Malaysia rejects Beijing’s claims in South China Sea

Following the steps of the United States, now, Malaysia has rejected China’s expansive maritime claims in the South China Sea, saying Beijing’s claims in the waters “have no basis” under international law.
 “Malaysia opposes China’s claim that they have historic rights over those waters,” Malaysian Foreign Minister Hishammuddin Hussein told the Parliament.
“The Malaysian government also considers China’s claims over maritime features in the South China Sea to have no basis whatsoever under international law,” he added while answering questions from Members of Parliament on the status of China’s demands for territory in the South China Sea.
This is an unusual move for Malaysia, which in the past had avoided reproaching China openly.
A recent Malaysian government report disclosed the Chinese ships incursions into Malaysia’s exclusive economic zone had taken place 89 times between 2016 and 2019. In April, Chinese ships have intruded into the Malaysian waters for over 100 days.
A Chinese government survey vessel, the Haiyang Dizhi 8, accompanied by a Chinese Coast Guard (CCG) vessel, entered Malaysia’s exclusive economic zone (EEZ) and began a survey close to a drillship under contract to Malaysian state oil company Petronas.
Foreign Minister disclosed that after “intensive diplomatic efforts”, the Chinese Coast Guard and fishing militia retreated its exclusive economic zone in May.
Malaysia and Brunei are two of the four Southeast Asian states opposing Beijing’s expansive claims in the South China Sea, through which USD 3.4 trillion worth of international shipping trade passes every year.
On December 12 last year, Malaysia filed a submission with the United Nations, seeking to establish the limits of Malaysia’s continental shelf in the northern part of the disputed area. Under the UN Convention on the Law of the Sea, any country can claim an exclusive economic zone up to 200 nautical miles from their shoreline.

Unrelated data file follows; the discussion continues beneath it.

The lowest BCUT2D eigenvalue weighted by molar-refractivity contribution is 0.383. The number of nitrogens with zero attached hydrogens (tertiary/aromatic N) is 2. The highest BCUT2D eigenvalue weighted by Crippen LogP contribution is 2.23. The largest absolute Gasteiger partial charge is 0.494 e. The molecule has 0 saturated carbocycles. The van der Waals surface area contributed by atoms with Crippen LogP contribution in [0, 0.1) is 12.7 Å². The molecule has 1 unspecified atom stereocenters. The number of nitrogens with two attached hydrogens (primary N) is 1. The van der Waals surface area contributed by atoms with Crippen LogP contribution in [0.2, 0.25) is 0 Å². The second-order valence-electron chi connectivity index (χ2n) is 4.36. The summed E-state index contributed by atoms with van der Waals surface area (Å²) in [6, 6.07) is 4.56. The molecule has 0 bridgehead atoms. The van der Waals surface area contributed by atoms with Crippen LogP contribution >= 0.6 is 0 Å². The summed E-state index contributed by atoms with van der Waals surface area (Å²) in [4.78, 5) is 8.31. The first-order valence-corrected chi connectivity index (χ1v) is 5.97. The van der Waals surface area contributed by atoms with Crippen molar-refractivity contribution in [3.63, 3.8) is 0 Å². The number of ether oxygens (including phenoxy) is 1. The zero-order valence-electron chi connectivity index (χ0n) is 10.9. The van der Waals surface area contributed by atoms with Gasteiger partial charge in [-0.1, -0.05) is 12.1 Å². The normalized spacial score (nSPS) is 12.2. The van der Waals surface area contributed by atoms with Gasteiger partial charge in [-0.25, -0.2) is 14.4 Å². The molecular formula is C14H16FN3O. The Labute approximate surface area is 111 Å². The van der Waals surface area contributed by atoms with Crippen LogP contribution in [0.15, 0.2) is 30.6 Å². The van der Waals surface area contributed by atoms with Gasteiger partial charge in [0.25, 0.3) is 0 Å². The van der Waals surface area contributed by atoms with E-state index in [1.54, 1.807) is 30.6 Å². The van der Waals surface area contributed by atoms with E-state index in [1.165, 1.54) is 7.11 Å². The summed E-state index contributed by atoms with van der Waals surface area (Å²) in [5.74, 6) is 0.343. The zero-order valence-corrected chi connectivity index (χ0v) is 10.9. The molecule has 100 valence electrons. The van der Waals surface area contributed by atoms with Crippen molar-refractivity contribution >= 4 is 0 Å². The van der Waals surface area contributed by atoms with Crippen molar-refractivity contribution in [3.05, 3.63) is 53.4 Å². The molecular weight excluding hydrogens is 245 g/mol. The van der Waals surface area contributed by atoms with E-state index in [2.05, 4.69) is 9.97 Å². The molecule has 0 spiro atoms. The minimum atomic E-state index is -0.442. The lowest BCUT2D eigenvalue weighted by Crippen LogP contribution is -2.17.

China, however, claims most of the South China Sea. Malaysia said in its submission that there were areas of potential overlapping claims beyond its own exclusive economic zone.
China objected to the filing, saying Malaysia’s submission had “seriously infringed on China’s sovereignty, sovereign rights and jurisdiction in the South China Sea”.
In response, the Malaysian government issued a note verbale to the UN on July 29 saying that it rejected “China’s claims to historic rights, or other sovereign rights or jurisdiction, with respect to the maritime areas of the South China Sea encompassed by the relevant part of the ‘nine-dash line’.”
Malaysia’s note added that China’s claim in the disputed area “has no basis under international law” and it “rejects in its entirety the content” of China’s objection.
China claims much of the South China Sea, but there are also overlapping claims by Brunei, Malaysia, the Philippines, Taiwan, and Vietnam. China has built bases and other outposts on shoals, reefs and rock outcroppings to deepen its claim over 80 per cent of the 3.6 sq km waterway, with Vietnam, the Philippines, Brunei, Malaysia and Taiwan claim parts of the same area.
The US and its allies have also challenged Beijing’s territorial claims. Washington has called on Beijing to stop bullying tactics in the South China Sea and accused the latter of pushing its presence in the disputed waters while other claimants are pre-occupied with battling COVID-19.